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Distributed for University of British Columbia Press

Sex Workers in the Maritimes Talk Back

Sex workers are often the “objects” of study for academics and policy makers. Theories about their lives and the policies that affect their work are usually developed without input from the sex workers themselves, as they are rarely seen as capable of analyzing the social and political world in which they work.

In this book, however, sex workers set the tone. Leslie Ann Jeffrey and Gayle MacDonald interview sex workers in three Maritime cities and those who work around them: police, health-care providers, community workers/advocates, members of neighbourhood associations, and politicians. The sex workers discuss such issues as violence and safety, health and risk, politics and policy, media influence, and public perception of the trade, portraying the best and the worst facets of their working lives and expressing sentiments refreshingly at odds with commonly held opinions.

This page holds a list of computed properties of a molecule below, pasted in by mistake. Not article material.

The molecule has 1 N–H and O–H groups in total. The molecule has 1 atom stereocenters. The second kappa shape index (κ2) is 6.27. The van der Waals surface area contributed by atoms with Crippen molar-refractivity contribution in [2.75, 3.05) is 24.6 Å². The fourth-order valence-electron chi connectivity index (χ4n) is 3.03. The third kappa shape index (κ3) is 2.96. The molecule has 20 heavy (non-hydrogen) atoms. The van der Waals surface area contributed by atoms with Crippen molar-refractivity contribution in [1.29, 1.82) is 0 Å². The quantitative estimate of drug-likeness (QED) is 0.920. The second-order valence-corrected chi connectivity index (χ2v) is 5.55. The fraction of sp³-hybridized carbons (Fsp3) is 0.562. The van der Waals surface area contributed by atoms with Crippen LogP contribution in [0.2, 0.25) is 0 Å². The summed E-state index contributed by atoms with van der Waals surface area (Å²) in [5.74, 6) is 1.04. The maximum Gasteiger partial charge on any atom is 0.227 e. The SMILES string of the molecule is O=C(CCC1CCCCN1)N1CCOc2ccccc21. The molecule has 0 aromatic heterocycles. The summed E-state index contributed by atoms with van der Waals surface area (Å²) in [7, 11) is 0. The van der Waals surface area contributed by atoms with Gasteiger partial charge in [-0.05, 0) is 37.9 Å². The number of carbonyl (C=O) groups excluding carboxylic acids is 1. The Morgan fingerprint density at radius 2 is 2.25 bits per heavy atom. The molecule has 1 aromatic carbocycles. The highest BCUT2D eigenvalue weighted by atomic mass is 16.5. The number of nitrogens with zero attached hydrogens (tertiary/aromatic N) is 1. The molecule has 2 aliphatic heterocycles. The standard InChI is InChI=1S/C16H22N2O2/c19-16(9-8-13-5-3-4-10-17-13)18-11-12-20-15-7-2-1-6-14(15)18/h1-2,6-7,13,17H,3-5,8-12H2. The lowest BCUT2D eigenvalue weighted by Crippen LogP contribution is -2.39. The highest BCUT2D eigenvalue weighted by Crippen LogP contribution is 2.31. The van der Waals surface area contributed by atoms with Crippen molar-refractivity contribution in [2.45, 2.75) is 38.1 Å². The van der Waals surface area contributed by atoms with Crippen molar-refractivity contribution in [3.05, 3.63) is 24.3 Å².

Given recent Parliamentary recommendations to decriminalize prostitution, Sex Workers in the Maritimes Talk Back represents a timely shift to public discussions about sex work. Engaging and accessible, this book will be of interest to public policy practitioners, students of social and political science, community advocates, police, and sex workers and their families.


288 pages


Table of Contents

Preface

Acknowledgments

Introduction

1 It’s the Money, Honey

2 The Good, the Bad, and the Ugly

3 Social Control, Policing, and Sex Work

4 The Whore Stigma and the Media

5  hose Health? Whose Safety?

6 Sex and Politics: Responding to Sex Workers

Notes

Bibliography

Index

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